U.S. equities cheap for a rea­son

Financial Mirror (Cyprus) - - FRONT PAGE - Mar­cuard’s Mar­ket up­date by GaveKal Drago­nomics

By most mea­sures, US equities are not cheap. Yet many in­vestors re­main over­weight, be­liev­ing that in a world of ul­tra-low in­ter­est rates and neg­a­tive bond yields, eq­uity val­u­a­tions should be higher be­cause fu­ture cash flows are now dis­counted at a much lower rate than in the past. At first glance, the eq­uity risk premium — the ex­pected re­turn on stocks over and above the risk-free rate — ap­pears to sup­port this be­lief. At more than one stan­dard de­vi­a­tion above its long term av­er­age, his­tory sug­gests the eq­uity risk premium should re­vert to­wards its mean, im­ply­ing fur­ther val­u­a­tion gains are prob­a­ble. Alas, we can­not share this op­ti­mism.

The pre­cise def­i­ni­tion of the eq­uity risk premium is the sub­ject of end­less aca­demic de­bate. For this dis­cus­sion, we use div­i­dend yields com­pared to real long term bond yields. The rea­son div­i­dend yield is our pre­ferred nu­mer­a­tor is that earn­ings yield, the other com­monly used mea­sure, as­sumes undis­tributed prof­its can be rein­vested at cur­rent earn­ings yields, which may be un­re­al­is­tic. And we use real bond yields be­cause div­i­dend yields are per­ceived as a “real” rather than a “nom­i­nal” mea­sure. By this for­mula, the US eq­uity risk premium is cur­rently one stan­dard de­vi­a­tion above its 50year av­er­age — and has been at this el­e­vated level ever since Septem­ber 2011, when the Fed­eral Re­serve launched Op­er­a­tion Twist to drive down the long end of the curve.

This isn’t the first oc­ca­sion the eq­uity risk premium has re­mained ab­nor­mally high for an ex­tended time. In the last 100 years, there have been three such pe­ri­ods. Episodes of el­e­vated eq­uity risk pre­mi­ums were as­so­ci­ated with both the First and the Sec­ond World War, while the third pe­riod co­in­cided with the era of Key­ne­sian poli­cies in the late 1970s, even though cor­po­rate earn­ings were grow­ing rapidly at the time.

What these three episodes have in com­mon with each other, and with to­day, is that each co­in­cided with a pe­riod of neg­a­tive real in­ter­est rates. Of course, there have been other in­ter­ludes of neg­a­tive real rates in the last 100 years, and in those too the eq­uity risk premium rose. But be­cause the start­ing points were gen­er­ally lower and the du­ra­tion of the episodes shorter, the eq­uity risk premium nei­ther got so high, nor re­mained el­e­vated for so long, as to­day.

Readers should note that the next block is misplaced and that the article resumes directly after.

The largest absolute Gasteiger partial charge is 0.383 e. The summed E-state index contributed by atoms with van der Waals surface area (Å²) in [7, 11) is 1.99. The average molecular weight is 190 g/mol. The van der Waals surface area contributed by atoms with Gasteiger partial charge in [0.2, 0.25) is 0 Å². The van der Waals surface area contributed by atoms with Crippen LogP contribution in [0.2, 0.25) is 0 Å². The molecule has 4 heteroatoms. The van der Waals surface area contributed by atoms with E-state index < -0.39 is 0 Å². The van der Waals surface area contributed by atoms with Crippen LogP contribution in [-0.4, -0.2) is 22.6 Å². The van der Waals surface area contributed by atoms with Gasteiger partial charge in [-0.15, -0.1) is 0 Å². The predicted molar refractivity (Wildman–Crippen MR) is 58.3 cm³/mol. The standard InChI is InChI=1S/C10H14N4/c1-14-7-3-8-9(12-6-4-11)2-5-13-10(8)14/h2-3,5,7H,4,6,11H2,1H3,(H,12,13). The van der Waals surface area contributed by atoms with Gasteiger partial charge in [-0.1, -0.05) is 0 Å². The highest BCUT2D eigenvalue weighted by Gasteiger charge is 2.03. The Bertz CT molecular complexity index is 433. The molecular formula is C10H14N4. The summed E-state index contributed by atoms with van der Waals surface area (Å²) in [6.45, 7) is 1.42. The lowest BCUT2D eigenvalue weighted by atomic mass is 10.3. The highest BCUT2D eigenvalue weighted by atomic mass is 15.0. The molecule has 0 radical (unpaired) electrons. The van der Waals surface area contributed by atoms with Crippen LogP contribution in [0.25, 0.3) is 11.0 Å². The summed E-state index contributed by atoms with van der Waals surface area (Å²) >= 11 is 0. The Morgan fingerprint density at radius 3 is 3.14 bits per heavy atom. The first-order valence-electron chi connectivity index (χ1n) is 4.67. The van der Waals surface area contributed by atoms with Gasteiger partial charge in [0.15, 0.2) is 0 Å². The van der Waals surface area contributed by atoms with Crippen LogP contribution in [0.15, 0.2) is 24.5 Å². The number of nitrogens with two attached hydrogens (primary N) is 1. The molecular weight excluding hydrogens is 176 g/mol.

So why does the eq­uity risk premium go up and stay up when the Fed is be­ing ac­com­moda­tive? Two pos­si­ble ex­pla­na­tions spring to mind:

1) In­vestors re­gard cen­tral bank pol­icy counter-pro­duc­tive and un­sus­tain­able.



Dur­ing the 1970s, as Key­ne­sian poli­cies pushed in­fla­tion higher, in­vestors gave more weight to mount­ing long term un­cer­tain­ties than to ris­ing earn­ings growth. To­day with the Fed again in Key­ne­sian mode, in­vestors again fear a pol­icy mis­take. Few share the Fed’s be­lief that ar­ti­fi­cially de­pressed in­ter­est rates will per­suade peo­ple to bring for­ward fu­ture de­mand, which in turn will en­cour­age en­trepreneurs to in­vest more. In­stead, in­vestors worry that a false cost of cap­i­tal makes an un­sta­ble foun­da­tion for fi­nan­cial mar­kets, and that the longer it per­sists, the greater the risk of an un­happy end­ing.

2) In­vestors re­gard the cur­rent ul­tra-low in­ter­est rate pol­icy as an ac­knowl­edge­ment of the struc­tural weak­ness of the econ­omy, and of the in­ef­fec­tive­ness of mon­e­tary

pol­icy to rem­edy the sit­u­a­tion.

Time and again, the Fed has been forced to ex­tend its un­con­ven­tional pol­icy, a sig­nal that the cur­rent cy­cle is ab­nor­mal and that the econ­omy could be sink­ing into a sec­u­lar stag­na­tion. Yet af­ter al­most eight years, there is lit­tle sign that the un­con­ven­tional pol­icy is work­ing. For in­vestors, a real rate kept low by stag­na­tion is no cause for cel­e­bra­tion.

If there is any truth to these ex­pla­na­tions, US equities are an unattrac­tive in­vest­ment de­spite their high risk premium. What’s more, this ar­gu­ment does not ap­ply solely to the US. Other ma­jor de­vel­oped mar­kets have seen sim­i­lar widen­ing of their eq­uity risk pre­mi­ums, start­ing from the times their cen­tral banks de­cided to em­bark on easy mon­e­tary poli­cies. The ob­verse of this trend is that in re­cent months safe haven in­vest­ments such as the yen, gold and sovereign bonds have all ral­lied sig­nif­i­cantly, em­pha­sis­ing the con­ser­va­tivism of in­vestors.

At its heart, the ques­tion “are equities cheap?” cen­ters around the im­pli­ca­tions of low in­ter­est rates. Bulls jus­tify their view by cit­ing low in­ter­est rates as the rea­son to re­duce the dis­count rate they ap­ply in their mod­els of fu­ture earn­ings, so push­ing up the present value of equities. But if cen­tral banks are right to worry about growth (and in­deed if cen­tral banks are them­selves the cause of wor­ries about growth) then prof­its will con­tinue to dis­ap­point, and an even lower dis­count rate will be needed to off­set cash flow fore­casts that keep get­ting re­vised down­wards. Per­haps there is still room for the dis­count rate to go even lower, but the very fact that in­vestors are re­ly­ing on a con­stantly fall­ing dis­count rate to jus­tify their po­si­tions is it­self a cause for con­sid­er­able con­cern.

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